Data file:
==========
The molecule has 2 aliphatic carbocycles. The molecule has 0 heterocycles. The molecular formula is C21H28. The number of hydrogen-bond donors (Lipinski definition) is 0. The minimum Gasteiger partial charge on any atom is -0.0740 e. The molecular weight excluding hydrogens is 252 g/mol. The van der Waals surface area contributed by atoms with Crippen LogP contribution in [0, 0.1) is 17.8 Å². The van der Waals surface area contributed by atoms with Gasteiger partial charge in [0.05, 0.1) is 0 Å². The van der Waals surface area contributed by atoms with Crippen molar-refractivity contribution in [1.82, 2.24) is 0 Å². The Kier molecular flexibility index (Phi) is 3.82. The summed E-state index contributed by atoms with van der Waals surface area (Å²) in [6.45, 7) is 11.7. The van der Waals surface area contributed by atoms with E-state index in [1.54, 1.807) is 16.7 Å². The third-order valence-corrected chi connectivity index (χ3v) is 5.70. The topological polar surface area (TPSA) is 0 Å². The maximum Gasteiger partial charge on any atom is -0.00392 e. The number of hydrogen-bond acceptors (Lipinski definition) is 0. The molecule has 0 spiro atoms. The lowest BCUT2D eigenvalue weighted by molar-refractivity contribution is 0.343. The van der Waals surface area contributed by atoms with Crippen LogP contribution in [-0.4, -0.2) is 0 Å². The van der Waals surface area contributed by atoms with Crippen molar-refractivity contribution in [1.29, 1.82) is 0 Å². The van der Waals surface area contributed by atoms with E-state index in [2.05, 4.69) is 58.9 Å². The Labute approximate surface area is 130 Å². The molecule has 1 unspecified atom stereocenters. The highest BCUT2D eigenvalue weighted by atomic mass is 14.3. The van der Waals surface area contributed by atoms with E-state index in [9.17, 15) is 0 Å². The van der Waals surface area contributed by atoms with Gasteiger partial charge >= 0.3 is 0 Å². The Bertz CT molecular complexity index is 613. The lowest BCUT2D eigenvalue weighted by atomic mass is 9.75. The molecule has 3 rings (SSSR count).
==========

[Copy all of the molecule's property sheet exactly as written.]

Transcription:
The molecule has 2 aliphatic carbocycles. The molecule has 0 heterocycles. The molecular formula is C21H28. The number of hydrogen-bond donors (Lipinski definition) is 0. The minimum Gasteiger partial charge on any atom is -0.0740 e. The molecular weight excluding hydrogens is 252 g/mol. The van der Waals surface area contributed by atoms with Crippen LogP contribution in [0, 0.1) is 17.8 Å². The van der Waals surface area contributed by atoms with Gasteiger partial charge in [0.05, 0.1) is 0 Å². The van der Waals surface area contributed by atoms with Crippen molar-refractivity contribution in [1.82, 2.24) is 0 Å². The Kier molecular flexibility index (Phi) is 3.82. The summed E-state index contributed by atoms with van der Waals surface area (Å²) in [6.45, 7) is 11.7. The van der Waals surface area contributed by atoms with E-state index in [1.54, 1.807) is 16.7 Å². The third-order valence-corrected chi connectivity index (χ3v) is 5.70. The topological polar surface area (TPSA) is 0 Å². The maximum Gasteiger partial charge on any atom is -0.00392 e. The number of hydrogen-bond acceptors (Lipinski definition) is 0. The molecule has 0 spiro atoms. The lowest BCUT2D eigenvalue weighted by molar-refractivity contribution is 0.343. The van der Waals surface area contributed by atoms with Crippen LogP contribution in [-0.4, -0.2) is 0 Å². The van der Waals surface area contributed by atoms with Crippen molar-refractivity contribution in [1.29, 1.82) is 0 Å². The van der Waals surface area contributed by atoms with E-state index in [2.05, 4.69) is 58.9 Å². The Labute approximate surface area is 130 Å². The molecule has 1 unspecified atom stereocenters. The highest BCUT2D eigenvalue weighted by atomic mass is 14.3. The van der Waals surface area contributed by atoms with E-state index in [9.17, 15) is 0 Å². The van der Waals surface area contributed by atoms with Gasteiger partial charge >= 0.3 is 0 Å². The Bertz CT molecular complexity index is 613. The lowest BCUT2D eigenvalue weighted by atomic mass is 9.75. The molecule has 3 rings (SSSR count).